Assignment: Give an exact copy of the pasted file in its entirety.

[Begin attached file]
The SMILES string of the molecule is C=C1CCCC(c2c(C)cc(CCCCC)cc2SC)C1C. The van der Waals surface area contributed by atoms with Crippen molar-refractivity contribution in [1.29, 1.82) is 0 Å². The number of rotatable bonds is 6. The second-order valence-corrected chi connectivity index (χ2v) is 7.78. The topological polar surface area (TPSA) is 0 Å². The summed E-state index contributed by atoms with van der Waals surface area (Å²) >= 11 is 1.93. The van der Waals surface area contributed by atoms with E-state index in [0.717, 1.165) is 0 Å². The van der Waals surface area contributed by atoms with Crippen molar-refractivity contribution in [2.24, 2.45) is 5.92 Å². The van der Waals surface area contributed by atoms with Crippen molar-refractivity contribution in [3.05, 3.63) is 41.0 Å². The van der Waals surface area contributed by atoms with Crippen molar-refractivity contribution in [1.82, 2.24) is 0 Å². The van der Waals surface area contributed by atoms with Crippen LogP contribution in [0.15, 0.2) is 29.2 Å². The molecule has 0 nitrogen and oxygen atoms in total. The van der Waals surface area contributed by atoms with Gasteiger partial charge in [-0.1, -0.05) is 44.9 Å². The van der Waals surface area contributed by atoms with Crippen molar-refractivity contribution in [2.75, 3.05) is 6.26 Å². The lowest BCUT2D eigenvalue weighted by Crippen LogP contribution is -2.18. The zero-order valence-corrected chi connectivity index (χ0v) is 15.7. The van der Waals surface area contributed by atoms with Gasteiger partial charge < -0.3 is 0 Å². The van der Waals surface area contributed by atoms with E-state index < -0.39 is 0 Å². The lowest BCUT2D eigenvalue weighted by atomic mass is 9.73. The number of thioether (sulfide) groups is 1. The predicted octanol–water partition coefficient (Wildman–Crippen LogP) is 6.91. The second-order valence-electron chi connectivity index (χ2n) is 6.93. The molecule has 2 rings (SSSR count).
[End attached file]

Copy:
The SMILES string of the molecule is C=C1CCCC(c2c(C)cc(CCCCC)cc2SC)C1C. The van der Waals surface area contributed by atoms with Crippen molar-refractivity contribution in [1.29, 1.82) is 0 Å². The number of rotatable bonds is 6. The second-order valence-corrected chi connectivity index (χ2v) is 7.78. The topological polar surface area (TPSA) is 0 Å². The summed E-state index contributed by atoms with van der Waals surface area (Å²) >= 11 is 1.93. The van der Waals surface area contributed by atoms with E-state index in [0.717, 1.165) is 0 Å². The van der Waals surface area contributed by atoms with Crippen molar-refractivity contribution in [2.24, 2.45) is 5.92 Å². The van der Waals surface area contributed by atoms with Crippen molar-refractivity contribution in [3.05, 3.63) is 41.0 Å². The van der Waals surface area contributed by atoms with Crippen molar-refractivity contribution in [1.82, 2.24) is 0 Å². The van der Waals surface area contributed by atoms with Crippen LogP contribution in [0.15, 0.2) is 29.2 Å². The molecule has 0 nitrogen and oxygen atoms in total. The van der Waals surface area contributed by atoms with Gasteiger partial charge in [-0.1, -0.05) is 44.9 Å². The van der Waals surface area contributed by atoms with Crippen molar-refractivity contribution in [2.75, 3.05) is 6.26 Å². The lowest BCUT2D eigenvalue weighted by Crippen LogP contribution is -2.18. The zero-order valence-corrected chi connectivity index (χ0v) is 15.7. The van der Waals surface area contributed by atoms with Gasteiger partial charge < -0.3 is 0 Å². The van der Waals surface area contributed by atoms with E-state index < -0.39 is 0 Å². The lowest BCUT2D eigenvalue weighted by atomic mass is 9.73. The number of thioether (sulfide) groups is 1. The predicted octanol–water partition coefficient (Wildman–Crippen LogP) is 6.91. The second-order valence-electron chi connectivity index (χ2n) is 6.93. The molecule has 2 rings (SSSR count).